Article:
◆ County commissions, conservation districts leading the collaborative.
The Greys River Collaborative, an organization including local government leaders, continues to work with the Bridger-Teton National Forest on plans and proposals for use of the public lands in western Wyoming.
In recent years a proposal for a small timber harvest in the Upper Greys River, Tri-basin area was brought forward. The project included road repairs and fishery habitat improvements.
In the past winter meetings between the collaborative and Bridger-Teton management team have continued.
Recent progress included an agreement on completing a 10-year vegetation management plan.
Vegetation management plans designed to improve wildlife habitat have been a part of the programs in the Greys River District.
This week, the Greys River Ranger District hosted a community meeting in Afton to review the work of several prescribed burns.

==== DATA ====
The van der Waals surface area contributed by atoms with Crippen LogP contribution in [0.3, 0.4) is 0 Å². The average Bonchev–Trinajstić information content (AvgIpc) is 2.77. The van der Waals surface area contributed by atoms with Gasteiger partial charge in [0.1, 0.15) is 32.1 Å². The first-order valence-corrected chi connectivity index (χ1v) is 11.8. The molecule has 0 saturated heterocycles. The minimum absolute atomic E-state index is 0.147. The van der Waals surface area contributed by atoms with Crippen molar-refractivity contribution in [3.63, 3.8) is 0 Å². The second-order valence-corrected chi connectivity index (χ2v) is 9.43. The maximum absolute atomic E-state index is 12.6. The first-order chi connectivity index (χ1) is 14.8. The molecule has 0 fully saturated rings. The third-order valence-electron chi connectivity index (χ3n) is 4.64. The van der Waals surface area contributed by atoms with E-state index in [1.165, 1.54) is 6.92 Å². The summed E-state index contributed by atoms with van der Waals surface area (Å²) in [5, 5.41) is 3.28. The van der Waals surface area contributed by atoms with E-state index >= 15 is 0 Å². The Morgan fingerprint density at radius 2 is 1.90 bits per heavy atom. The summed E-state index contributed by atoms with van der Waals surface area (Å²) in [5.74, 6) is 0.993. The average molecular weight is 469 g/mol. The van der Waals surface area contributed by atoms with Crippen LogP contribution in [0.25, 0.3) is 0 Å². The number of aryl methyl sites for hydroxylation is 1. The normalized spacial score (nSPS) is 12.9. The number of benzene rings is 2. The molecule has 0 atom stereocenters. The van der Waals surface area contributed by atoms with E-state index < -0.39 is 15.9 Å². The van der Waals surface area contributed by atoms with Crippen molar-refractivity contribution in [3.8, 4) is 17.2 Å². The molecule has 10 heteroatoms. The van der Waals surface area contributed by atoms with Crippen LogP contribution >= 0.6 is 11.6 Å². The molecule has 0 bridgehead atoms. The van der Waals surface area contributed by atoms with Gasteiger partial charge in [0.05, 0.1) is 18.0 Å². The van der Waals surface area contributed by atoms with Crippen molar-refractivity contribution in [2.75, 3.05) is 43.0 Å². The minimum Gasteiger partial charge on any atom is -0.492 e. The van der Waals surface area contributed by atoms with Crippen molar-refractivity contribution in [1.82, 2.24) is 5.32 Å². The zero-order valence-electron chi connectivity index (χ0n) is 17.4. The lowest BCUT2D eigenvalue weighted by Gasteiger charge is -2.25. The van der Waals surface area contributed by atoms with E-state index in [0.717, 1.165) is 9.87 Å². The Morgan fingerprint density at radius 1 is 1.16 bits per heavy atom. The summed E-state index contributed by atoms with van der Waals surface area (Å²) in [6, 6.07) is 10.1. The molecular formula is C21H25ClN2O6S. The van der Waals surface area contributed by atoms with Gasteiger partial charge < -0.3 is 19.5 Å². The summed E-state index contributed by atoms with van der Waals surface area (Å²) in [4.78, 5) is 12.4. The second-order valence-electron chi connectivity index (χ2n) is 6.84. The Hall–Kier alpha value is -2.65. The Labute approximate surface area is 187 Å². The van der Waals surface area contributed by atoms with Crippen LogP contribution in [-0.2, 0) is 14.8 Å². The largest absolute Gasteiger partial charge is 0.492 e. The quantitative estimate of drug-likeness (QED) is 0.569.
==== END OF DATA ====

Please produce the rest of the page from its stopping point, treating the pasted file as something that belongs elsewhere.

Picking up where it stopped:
The planned burns were a part of the Star Valley Front Vegetation Treatment Project located east of Star Valley and consists of a 64,612-acre project area with 31,477-acres of proposed burn units extending from Strawberry Creek south to Cottonwood Creek and from the forest boundary to the top of the Salt River Range.
Much of the work helped to improve vegetation for mule deer and elk in the Star Valley area.
The vegetation treatment program is a cooperative effort between the USDA Forest Service, Wyoming Game & Fish Department, Wyoming Wildlife and Natural Resources Trust, and other partners.
As the Greys River Collaborative moves into a new summer season, plans call for expanding the work to include more of western Wyoming.
Winter meetings included the commissioners from Lincoln and Sublette counties, along with the regional conservation districts meeting with the Bridger-Teton National Forest.
Kay Lynn Nield, Star Valley Conservation District Manager, was pleased with the work completed this winter and specifically noted the work on the vegetation plan.
“We have developed a good working relationship between the Bridger-Teton and the local governments,” she said. Now we look forward to expanding the work to a broader area of national forest in western Wyoming.”